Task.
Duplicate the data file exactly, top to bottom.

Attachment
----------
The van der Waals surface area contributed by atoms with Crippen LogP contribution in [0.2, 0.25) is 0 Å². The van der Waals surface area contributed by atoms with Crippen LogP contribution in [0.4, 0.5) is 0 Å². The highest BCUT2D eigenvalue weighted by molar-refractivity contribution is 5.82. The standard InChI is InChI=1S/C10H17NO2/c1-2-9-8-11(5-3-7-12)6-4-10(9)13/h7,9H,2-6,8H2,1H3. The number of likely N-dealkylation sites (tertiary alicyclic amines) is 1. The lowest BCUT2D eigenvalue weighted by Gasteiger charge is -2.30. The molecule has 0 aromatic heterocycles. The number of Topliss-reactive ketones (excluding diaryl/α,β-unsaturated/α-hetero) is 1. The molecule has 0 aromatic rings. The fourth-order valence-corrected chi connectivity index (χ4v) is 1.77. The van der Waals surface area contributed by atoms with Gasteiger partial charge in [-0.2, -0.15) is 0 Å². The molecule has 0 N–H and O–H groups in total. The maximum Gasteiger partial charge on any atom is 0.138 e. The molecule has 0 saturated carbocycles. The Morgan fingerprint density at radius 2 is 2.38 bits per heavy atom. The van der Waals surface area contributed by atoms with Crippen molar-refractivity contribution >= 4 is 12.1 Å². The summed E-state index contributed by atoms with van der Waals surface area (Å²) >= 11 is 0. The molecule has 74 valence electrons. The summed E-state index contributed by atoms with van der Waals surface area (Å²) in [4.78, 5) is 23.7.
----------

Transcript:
The van der Waals surface area contributed by atoms with Crippen LogP contribution in [0.2, 0.25) is 0 Å². The van der Waals surface area contributed by atoms with Crippen LogP contribution in [0.4, 0.5) is 0 Å². The highest BCUT2D eigenvalue weighted by molar-refractivity contribution is 5.82. The standard InChI is InChI=1S/C10H17NO2/c1-2-9-8-11(5-3-7-12)6-4-10(9)13/h7,9H,2-6,8H2,1H3. The number of likely N-dealkylation sites (tertiary alicyclic amines) is 1. The lowest BCUT2D eigenvalue weighted by Gasteiger charge is -2.30. The molecule has 0 aromatic heterocycles. The number of Topliss-reactive ketones (excluding diaryl/α,β-unsaturated/α-hetero) is 1. The molecule has 0 aromatic rings. The fourth-order valence-corrected chi connectivity index (χ4v) is 1.77. The van der Waals surface area contributed by atoms with Gasteiger partial charge in [-0.2, -0.15) is 0 Å². The molecule has 0 N–H and O–H groups in total. The maximum Gasteiger partial charge on any atom is 0.138 e. The molecule has 0 saturated carbocycles. The Morgan fingerprint density at radius 2 is 2.38 bits per heavy atom. The van der Waals surface area contributed by atoms with Crippen molar-refractivity contribution >= 4 is 12.1 Å². The summed E-state index contributed by atoms with van der Waals surface area (Å²) >= 11 is 0. The molecule has 74 valence electrons. The summed E-state index contributed by atoms with van der Waals surface area (Å²) in [4.78, 5) is 23.7.